A HYBRID MODEL FOR FATIGUE LIFE ESTIMATION OF POLYMER MATRIX COMPOSITES
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A major limitation of current fatigue life prediction methods for polymer matrix composite laminates is that they rely on empirical S-N data. In contrast to fatigue life prediction methods for metals which are based on physical crack growth models, the heart of fatigue life models for composites is empirical S-N data for each specific material system and specific loading conditions. This implies that the physical nature and processes responsible for tensile fatigue are not well understood.
In this work a mechanism-based approach is used to model the damage growth and failure of uniaxial polymer matrix composites under uni-axial tension-tension fatigue loading. The model consists of three parts: an initial damage model, a damage growth model, and a tensile failure model. The damage growth portion of the model is based on fracture mechanics at the fiber/matrix level. The tensile failure model is based on a chain of bundles failure theory originally proposed for predicting the static strength of unidirectional laminates using fiber strength distributions.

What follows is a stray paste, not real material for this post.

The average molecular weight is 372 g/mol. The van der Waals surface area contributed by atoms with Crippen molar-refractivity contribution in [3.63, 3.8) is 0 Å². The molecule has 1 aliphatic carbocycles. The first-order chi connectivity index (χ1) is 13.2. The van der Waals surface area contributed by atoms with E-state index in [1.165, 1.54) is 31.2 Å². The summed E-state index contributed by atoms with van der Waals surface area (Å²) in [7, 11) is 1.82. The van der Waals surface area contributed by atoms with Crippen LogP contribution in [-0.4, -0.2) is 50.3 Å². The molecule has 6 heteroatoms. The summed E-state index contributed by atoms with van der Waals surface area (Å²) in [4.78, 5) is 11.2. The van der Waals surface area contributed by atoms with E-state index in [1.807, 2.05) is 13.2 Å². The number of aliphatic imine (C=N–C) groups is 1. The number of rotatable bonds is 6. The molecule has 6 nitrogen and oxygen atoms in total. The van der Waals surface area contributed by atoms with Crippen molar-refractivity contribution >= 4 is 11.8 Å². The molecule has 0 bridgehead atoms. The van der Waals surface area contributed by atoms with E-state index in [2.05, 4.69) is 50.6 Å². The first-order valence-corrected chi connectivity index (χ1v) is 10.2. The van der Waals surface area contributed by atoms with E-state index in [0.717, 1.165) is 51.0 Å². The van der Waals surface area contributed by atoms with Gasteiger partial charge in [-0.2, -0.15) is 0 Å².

The tensile fatigue life prediction model developed in this work uses static tensile strength data and basic material properties to calculate the strength degradation due to fiber-matrix damage growth caused by fatigue loading and does not use any experimental S-N data. The output of the model is the probability of failure under tensile fatigue loading for a specified peak load level. Experimental data is used to validate and refine the model and good correlation between the model and experimental data has been shown.
The principal contribution of this work is a hybrid-mechanistic model for analyzing and predicting the tension-tension fatigue life behavior of uniaxial polymer matrix composites. This model represents the very foundation to build upon a comprehensive model for fatigue. It demonstrates the validity of the ideas as they apply to uniaxial laminates that may in turn be used to apply to more complex laminates. Additionally, because the model is mechanism based it can be used for evaluation of the effects of constituent property changes such as matrix stiffness and toughness, or environmental conditions such as temperature and moisture.